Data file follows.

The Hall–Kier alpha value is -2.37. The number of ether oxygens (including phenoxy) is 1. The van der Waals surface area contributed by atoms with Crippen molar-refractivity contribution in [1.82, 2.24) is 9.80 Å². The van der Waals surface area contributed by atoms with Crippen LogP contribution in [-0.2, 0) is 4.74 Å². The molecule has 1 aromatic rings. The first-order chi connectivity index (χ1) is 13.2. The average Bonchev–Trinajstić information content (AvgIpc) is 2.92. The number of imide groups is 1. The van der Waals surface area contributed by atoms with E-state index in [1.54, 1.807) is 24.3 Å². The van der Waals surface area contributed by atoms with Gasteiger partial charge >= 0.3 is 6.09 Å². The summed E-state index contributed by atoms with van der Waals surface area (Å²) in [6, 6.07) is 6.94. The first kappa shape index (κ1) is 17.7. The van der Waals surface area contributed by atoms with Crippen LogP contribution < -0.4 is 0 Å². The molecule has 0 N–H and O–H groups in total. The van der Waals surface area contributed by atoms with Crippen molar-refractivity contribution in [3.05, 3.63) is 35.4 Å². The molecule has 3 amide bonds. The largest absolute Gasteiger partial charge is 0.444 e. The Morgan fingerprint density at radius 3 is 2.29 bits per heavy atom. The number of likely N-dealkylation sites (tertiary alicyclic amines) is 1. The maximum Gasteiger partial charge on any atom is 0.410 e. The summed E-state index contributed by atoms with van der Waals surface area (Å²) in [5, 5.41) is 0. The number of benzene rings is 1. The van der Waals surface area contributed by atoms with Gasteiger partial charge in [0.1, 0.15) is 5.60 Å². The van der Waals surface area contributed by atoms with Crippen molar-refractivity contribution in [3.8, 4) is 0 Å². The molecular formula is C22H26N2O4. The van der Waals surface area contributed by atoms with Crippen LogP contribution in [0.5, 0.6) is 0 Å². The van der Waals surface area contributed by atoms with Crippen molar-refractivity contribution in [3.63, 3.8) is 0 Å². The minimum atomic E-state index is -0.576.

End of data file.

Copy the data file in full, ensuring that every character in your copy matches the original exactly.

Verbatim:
The Hall–Kier alpha value is -2.37. The number of ether oxygens (including phenoxy) is 1. The van der Waals surface area contributed by atoms with Crippen molar-refractivity contribution in [1.82, 2.24) is 9.80 Å². The van der Waals surface area contributed by atoms with Crippen LogP contribution in [-0.2, 0) is 4.74 Å². The molecule has 1 aromatic rings. The first-order chi connectivity index (χ1) is 13.2. The average Bonchev–Trinajstić information content (AvgIpc) is 2.92. The number of imide groups is 1. The van der Waals surface area contributed by atoms with E-state index in [1.54, 1.807) is 24.3 Å². The van der Waals surface area contributed by atoms with Gasteiger partial charge >= 0.3 is 6.09 Å². The summed E-state index contributed by atoms with van der Waals surface area (Å²) in [6, 6.07) is 6.94. The first kappa shape index (κ1) is 17.7. The van der Waals surface area contributed by atoms with Crippen LogP contribution < -0.4 is 0 Å². The molecule has 0 N–H and O–H groups in total. The van der Waals surface area contributed by atoms with Crippen molar-refractivity contribution in [3.05, 3.63) is 35.4 Å². The molecule has 3 amide bonds. The largest absolute Gasteiger partial charge is 0.444 e. The Morgan fingerprint density at radius 3 is 2.29 bits per heavy atom. The number of likely N-dealkylation sites (tertiary alicyclic amines) is 1. The maximum Gasteiger partial charge on any atom is 0.410 e. The summed E-state index contributed by atoms with van der Waals surface area (Å²) in [5, 5.41) is 0. The number of benzene rings is 1. The van der Waals surface area contributed by atoms with Gasteiger partial charge in [0.1, 0.15) is 5.60 Å². The van der Waals surface area contributed by atoms with Crippen molar-refractivity contribution in [3.8, 4) is 0 Å². The molecular formula is C22H26N2O4. The van der Waals surface area contributed by atoms with Crippen LogP contribution in [0.5, 0.6) is 0 Å². The van der Waals surface area contributed by atoms with Crippen molar-refractivity contribution in [3.63, 3.8) is 0 Å². The minimum atomic E-state index is -0.576.